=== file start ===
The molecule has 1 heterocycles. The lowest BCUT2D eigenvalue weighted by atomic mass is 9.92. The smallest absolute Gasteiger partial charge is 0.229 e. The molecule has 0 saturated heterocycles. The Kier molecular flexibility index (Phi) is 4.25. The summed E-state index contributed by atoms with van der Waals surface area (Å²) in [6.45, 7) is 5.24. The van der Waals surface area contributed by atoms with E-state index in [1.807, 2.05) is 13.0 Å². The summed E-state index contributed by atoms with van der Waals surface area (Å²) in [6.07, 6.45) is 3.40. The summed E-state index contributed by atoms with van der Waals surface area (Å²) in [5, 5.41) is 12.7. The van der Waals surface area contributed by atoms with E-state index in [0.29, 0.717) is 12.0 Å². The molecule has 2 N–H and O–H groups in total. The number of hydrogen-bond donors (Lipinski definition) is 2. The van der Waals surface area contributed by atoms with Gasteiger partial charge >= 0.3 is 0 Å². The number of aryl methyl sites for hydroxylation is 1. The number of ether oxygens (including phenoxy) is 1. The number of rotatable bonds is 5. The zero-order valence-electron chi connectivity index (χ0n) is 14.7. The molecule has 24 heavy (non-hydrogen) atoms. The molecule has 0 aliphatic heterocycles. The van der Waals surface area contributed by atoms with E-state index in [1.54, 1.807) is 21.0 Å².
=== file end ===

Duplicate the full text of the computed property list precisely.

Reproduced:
The molecule has 1 heterocycles. The lowest BCUT2D eigenvalue weighted by atomic mass is 9.92. The smallest absolute Gasteiger partial charge is 0.229 e. The molecule has 0 saturated heterocycles. The Kier molecular flexibility index (Phi) is 4.25. The summed E-state index contributed by atoms with van der Waals surface area (Å²) in [6.45, 7) is 5.24. The van der Waals surface area contributed by atoms with E-state index in [1.807, 2.05) is 13.0 Å². The summed E-state index contributed by atoms with van der Waals surface area (Å²) in [6.07, 6.45) is 3.40. The summed E-state index contributed by atoms with van der Waals surface area (Å²) in [5, 5.41) is 12.7. The van der Waals surface area contributed by atoms with E-state index in [0.29, 0.717) is 12.0 Å². The molecule has 2 N–H and O–H groups in total. The number of hydrogen-bond donors (Lipinski definition) is 2. The van der Waals surface area contributed by atoms with Gasteiger partial charge >= 0.3 is 0 Å². The number of aryl methyl sites for hydroxylation is 1. The number of ether oxygens (including phenoxy) is 1. The number of rotatable bonds is 5. The zero-order valence-electron chi connectivity index (χ0n) is 14.7. The molecule has 24 heavy (non-hydrogen) atoms. The molecule has 0 aliphatic heterocycles. The van der Waals surface area contributed by atoms with E-state index in [1.54, 1.807) is 21.0 Å².